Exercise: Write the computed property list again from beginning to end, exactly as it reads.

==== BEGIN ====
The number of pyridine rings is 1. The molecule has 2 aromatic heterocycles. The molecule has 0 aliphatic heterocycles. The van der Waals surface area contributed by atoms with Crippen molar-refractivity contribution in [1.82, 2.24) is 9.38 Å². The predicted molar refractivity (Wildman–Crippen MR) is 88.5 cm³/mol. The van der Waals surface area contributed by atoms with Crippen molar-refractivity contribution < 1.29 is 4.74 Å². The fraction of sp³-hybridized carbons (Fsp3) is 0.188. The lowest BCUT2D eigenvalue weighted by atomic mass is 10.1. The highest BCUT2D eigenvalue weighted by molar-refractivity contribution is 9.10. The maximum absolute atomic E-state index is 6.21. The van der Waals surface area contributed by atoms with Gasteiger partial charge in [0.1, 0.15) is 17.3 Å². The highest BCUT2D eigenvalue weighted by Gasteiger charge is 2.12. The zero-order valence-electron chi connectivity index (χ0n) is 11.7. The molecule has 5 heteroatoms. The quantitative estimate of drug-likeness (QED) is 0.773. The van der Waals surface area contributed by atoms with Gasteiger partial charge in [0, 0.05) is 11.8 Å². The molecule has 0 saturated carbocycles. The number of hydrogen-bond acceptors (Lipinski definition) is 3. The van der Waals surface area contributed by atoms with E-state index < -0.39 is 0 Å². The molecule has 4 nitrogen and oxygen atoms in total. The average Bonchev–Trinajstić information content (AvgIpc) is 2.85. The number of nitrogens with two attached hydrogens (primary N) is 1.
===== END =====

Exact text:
The number of pyridine rings is 1. The molecule has 2 aromatic heterocycles. The molecule has 0 aliphatic heterocycles. The van der Waals surface area contributed by atoms with Crippen molar-refractivity contribution in [1.82, 2.24) is 9.38 Å². The predicted molar refractivity (Wildman–Crippen MR) is 88.5 cm³/mol. The van der Waals surface area contributed by atoms with Crippen molar-refractivity contribution < 1.29 is 4.74 Å². The fraction of sp³-hybridized carbons (Fsp3) is 0.188. The lowest BCUT2D eigenvalue weighted by atomic mass is 10.1. The highest BCUT2D eigenvalue weighted by molar-refractivity contribution is 9.10. The maximum absolute atomic E-state index is 6.21. The van der Waals surface area contributed by atoms with Gasteiger partial charge in [0.1, 0.15) is 17.3 Å². The highest BCUT2D eigenvalue weighted by Gasteiger charge is 2.12. The zero-order valence-electron chi connectivity index (χ0n) is 11.7. The molecule has 5 heteroatoms. The quantitative estimate of drug-likeness (QED) is 0.773. The van der Waals surface area contributed by atoms with Gasteiger partial charge in [0, 0.05) is 11.8 Å². The molecule has 0 saturated carbocycles. The number of hydrogen-bond acceptors (Lipinski definition) is 3. The van der Waals surface area contributed by atoms with E-state index < -0.39 is 0 Å². The molecule has 4 nitrogen and oxygen atoms in total. The average Bonchev–Trinajstić information content (AvgIpc) is 2.85. The number of nitrogens with two attached hydrogens (primary N) is 1.